The 14-inch wheel specification referred to in this chain of emails is based on the definitions in both State Statute and Municipal Ordinance of "minibikes." That definition, however, also specifically states that a minibike has two wheels. Since this vehicle has three wheels, I do not believe that it is a minibike.

Nevertheless, I am not a lawyer. I would not invest in one of these vehicles unless I had solid confirmation from the Nebraska Department of Motor Vehicles that the vehicle is street legal, and can be registered and licensed. Personally, I'd want something in writing, because I imagine that County Clerks are as confused about this as police officers.


Tom Casady
Chief of Police
Lincoln Police Department
575 S. 10th Street
Lincoln, NE 68508
I'm not sure you could get a straight answer from the Nebraska Department of Motor Vehicles about the Zap Xebra. They may be confused, too. Nonetheless, I can absolutely guarantee you that a group of quite experienced Lincoln police employees who still work here drove registered and licensed three-wheel Cushman Trucksters just like these when Clair, Sid, Ray, Doug, Dave A., Larry, Dave B., Greg, Scott, and Mark were police cadets. They had motorcycle operators' licenses and wore helmets. And I may be missing a few Cushman veterans. Anyone recognize the street in this 1970's advertisement? How about this one from the late 1980's or very early 1990's?

Monday, May 5, 2008

Too slow

I got a kick out of this letter to the editor published in the Lincoln Journal Star late last week:

Terrible drivers in Lincoln

I have driven in lots of cities all across the country and never have I seen worse drivers than I see in Lincoln.

First off, it does not help that the city’s engineers have done a terrible job as far as making traffic flow smoothly. Most of the time, you are made to stop at each light on your journey, which jams up traffic. Add that to drivers who are yakking on cell phones and sit there for 10 seconds after the light turns green before they bother to move, and driving across town is a nightmare.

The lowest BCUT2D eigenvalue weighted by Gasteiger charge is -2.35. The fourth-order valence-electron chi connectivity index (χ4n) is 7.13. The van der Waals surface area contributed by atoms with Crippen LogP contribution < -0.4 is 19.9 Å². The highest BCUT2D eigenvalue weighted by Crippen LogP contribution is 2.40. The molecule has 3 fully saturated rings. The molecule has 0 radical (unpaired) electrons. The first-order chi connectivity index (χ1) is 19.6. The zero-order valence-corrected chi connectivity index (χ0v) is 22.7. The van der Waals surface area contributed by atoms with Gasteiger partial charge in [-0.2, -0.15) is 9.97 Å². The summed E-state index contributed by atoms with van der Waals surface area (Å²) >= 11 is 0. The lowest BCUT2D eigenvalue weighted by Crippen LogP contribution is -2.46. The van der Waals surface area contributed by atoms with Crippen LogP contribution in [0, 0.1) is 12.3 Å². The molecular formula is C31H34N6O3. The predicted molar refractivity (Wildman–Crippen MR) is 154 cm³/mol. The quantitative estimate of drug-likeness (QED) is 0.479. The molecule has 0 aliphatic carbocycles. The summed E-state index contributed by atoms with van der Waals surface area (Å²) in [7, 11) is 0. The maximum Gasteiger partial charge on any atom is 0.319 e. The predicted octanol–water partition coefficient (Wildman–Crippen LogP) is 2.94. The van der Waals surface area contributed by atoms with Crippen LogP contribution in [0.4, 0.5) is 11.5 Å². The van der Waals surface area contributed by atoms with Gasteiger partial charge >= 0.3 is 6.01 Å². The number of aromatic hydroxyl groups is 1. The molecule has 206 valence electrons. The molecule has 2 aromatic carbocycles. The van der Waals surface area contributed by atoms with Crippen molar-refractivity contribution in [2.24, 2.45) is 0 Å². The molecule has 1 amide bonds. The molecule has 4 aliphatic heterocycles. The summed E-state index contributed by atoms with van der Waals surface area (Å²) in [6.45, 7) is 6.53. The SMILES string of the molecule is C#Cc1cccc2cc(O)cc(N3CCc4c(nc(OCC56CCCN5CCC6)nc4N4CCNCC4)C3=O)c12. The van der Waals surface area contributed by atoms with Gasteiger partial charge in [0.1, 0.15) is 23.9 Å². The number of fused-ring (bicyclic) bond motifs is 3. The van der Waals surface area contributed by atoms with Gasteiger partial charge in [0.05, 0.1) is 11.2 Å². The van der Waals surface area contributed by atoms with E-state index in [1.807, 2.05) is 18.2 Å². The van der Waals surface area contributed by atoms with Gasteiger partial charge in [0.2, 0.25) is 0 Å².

Lincoln drivers do not get the concept that slower traffic should keep to the right. You have slow drivers in the passing lane, slowing up the progress of others. Cars will often drive side by side for blocks well below the speed limit, not allowing faster traffic to pass. Most drivers drive well below the speed limit, which makes them and other cars miss stoplights that they should make if they were driving the right speed. It’s a joke that I can drive to Omaha faster than I can drive across town and back.

I am shocked that Lincoln police write any speeding tickets, because 98 percent of the cars I see are driving below the speed limit!

Jeff Richardson, Lincoln
There you have it, someone complaining that people in Lincoln drive too slow. Traffic has been a regular topic in The Chief's Corner, and I've dealt with the issue of "worst drivers" before. There is nothing--absolutely nothing--people complain to me more about than driving. This complaint that people are driving too slow and impeding progress, however, is definitely a first, and the opposite of what I usually hear.

Thursday, May 1, 2008

Never even asked!

From yesterday's inbox:

I would just like to voice my opinion that I find it unfair that an officer gives a person a ticket for speeding without asking the reason why they were going above the speed limit, or even having a conversation about it. The interaction I had tonight was a joke; no, on second thought, it was rude. What a surprise from a law enforcement official! Keep on protecting and serving, you're doing a great job using those hiding places on speed violations instead of meth houses and communities full of rapists!!!
I know, I know, I've blogged about this issue before, but I thought this complaint that we failed to ask why the driver why he was speeding was a novel approach. I think we could come up with an interesting list of excuses we've heard.